DEAR NONNO, I GREW UP ON A FARM AND WE ALWAYS PRACTICED CROP ROTATION. IS IT IMPORTANT TO ROTATE CROPS IN MY LITTLE VEGGIE PATCH? IF SO, HOW SHOULD I APPROACH IT?
There are few no brainers in life, and only and handful spring to mind, but simple crop rotations is something only foolish would choose to ignore. While crop rotation is another principle that we have borrowed from our farming practices- along with companion planting- it is a little more relevant in the small space garden where we really need to exploit every trick at our disposal. This is one technique that helps make the most of your precious real estate by managing the needs of your plants. It helps to alleviate fertilising and maximises what the plant gives you back in return.
Sometimes it is not just the harvest a plant provides, it's the potential for future harvests the next season and beyond. Smart crop rotation guarantees that. There's a couple of crop rotation no brainers that have been handed down from generation to generation. these are:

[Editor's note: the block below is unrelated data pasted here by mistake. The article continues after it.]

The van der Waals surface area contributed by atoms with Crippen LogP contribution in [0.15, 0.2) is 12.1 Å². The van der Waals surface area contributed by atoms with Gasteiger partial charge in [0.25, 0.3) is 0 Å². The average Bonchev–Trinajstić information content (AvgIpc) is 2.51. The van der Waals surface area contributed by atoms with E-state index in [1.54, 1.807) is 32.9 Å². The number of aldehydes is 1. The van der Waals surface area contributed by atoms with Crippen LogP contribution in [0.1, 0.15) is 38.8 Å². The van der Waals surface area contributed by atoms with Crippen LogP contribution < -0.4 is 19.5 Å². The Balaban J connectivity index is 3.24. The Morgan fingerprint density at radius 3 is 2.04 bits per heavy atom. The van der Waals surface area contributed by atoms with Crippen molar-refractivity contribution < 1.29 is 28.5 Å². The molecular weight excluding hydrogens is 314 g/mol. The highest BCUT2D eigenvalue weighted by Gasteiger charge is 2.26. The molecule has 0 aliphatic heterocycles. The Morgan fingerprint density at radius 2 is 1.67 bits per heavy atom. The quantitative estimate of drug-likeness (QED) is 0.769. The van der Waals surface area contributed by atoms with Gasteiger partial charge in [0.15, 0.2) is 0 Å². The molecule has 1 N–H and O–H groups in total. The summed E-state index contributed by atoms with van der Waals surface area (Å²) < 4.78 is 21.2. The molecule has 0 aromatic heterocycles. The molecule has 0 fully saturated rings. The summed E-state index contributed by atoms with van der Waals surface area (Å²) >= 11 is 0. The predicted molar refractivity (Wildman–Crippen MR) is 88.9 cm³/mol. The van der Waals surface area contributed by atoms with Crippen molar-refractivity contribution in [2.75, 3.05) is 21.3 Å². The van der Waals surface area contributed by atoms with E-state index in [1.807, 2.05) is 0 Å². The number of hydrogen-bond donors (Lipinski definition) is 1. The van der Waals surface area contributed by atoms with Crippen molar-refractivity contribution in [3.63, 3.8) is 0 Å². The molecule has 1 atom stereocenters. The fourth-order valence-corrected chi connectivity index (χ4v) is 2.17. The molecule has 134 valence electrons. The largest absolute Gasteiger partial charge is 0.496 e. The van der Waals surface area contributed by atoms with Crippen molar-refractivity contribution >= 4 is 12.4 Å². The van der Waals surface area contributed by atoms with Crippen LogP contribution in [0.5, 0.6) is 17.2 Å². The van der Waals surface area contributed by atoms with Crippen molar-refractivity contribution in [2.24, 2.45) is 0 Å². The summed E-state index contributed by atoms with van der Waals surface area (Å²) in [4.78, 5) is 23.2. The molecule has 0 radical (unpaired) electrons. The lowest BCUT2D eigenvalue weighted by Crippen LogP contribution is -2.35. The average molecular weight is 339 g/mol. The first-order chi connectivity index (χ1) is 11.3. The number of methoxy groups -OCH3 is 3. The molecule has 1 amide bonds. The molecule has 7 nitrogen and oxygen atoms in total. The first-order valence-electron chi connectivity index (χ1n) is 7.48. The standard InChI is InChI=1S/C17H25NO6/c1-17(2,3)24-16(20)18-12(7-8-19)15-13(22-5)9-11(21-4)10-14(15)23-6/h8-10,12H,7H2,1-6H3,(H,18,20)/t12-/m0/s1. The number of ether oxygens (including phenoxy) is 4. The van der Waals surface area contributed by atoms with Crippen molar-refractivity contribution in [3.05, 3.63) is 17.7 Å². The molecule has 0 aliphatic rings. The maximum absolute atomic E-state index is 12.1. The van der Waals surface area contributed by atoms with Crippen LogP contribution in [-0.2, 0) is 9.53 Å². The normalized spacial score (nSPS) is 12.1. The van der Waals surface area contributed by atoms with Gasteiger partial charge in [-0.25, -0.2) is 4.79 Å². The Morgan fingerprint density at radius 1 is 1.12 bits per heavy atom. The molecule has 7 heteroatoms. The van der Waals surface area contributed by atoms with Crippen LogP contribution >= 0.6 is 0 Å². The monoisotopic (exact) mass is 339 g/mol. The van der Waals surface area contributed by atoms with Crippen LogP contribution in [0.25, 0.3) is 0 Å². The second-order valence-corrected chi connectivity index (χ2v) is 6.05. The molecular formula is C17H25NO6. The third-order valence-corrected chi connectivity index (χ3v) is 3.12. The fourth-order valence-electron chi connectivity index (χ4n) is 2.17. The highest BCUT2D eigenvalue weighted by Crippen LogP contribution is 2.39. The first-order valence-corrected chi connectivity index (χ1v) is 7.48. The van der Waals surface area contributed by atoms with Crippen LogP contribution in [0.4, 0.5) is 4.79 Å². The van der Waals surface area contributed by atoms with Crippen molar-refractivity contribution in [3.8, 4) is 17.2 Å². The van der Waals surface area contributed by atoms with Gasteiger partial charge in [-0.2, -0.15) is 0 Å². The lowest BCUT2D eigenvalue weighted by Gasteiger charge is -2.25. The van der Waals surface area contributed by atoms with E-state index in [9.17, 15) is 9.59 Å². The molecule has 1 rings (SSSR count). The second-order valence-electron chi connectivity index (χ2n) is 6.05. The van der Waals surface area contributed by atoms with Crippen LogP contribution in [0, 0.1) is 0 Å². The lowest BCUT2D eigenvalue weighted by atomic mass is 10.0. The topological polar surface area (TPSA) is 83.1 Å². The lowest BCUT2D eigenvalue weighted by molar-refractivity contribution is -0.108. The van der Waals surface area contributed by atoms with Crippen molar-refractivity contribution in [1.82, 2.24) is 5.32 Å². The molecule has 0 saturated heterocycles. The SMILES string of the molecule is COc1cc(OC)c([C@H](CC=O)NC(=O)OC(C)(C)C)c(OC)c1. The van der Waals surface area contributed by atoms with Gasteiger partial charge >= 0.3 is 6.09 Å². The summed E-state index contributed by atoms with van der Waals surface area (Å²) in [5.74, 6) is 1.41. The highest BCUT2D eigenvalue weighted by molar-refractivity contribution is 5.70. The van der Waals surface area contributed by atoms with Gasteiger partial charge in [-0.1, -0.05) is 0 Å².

Broad beans after tomato. Tomatoes have been growing throughout the warmer months, depleting the soil of nitrogen, something that the broad beans can fix for you through autumn and winter. You've just finished harvesting the tomatoes. It's now autumn. No brainer.
Broccoli after beans. Beans have been growing throughout spring and summer, fixing the soil with nitrogen, something that all the brassicas- broccoli, cabbage, cauliflower, brussels sprouts - need in spades! The beans have all gone. It's now autumn. No brainer.
Remember that it's not just the nutritional benefit that crop rotation assists in, it's also the prevention of disease. If you're growing the night shade family (i.e. tomatoes, eggplants, capsicum, chilies and potatoes) in the same spot year in, year out, it makes the patch more susceptible to root knot nematodes. Rotating a different family of crops for a season or two will help lessen that risk and ensure that your patch remains as productive as it can be.
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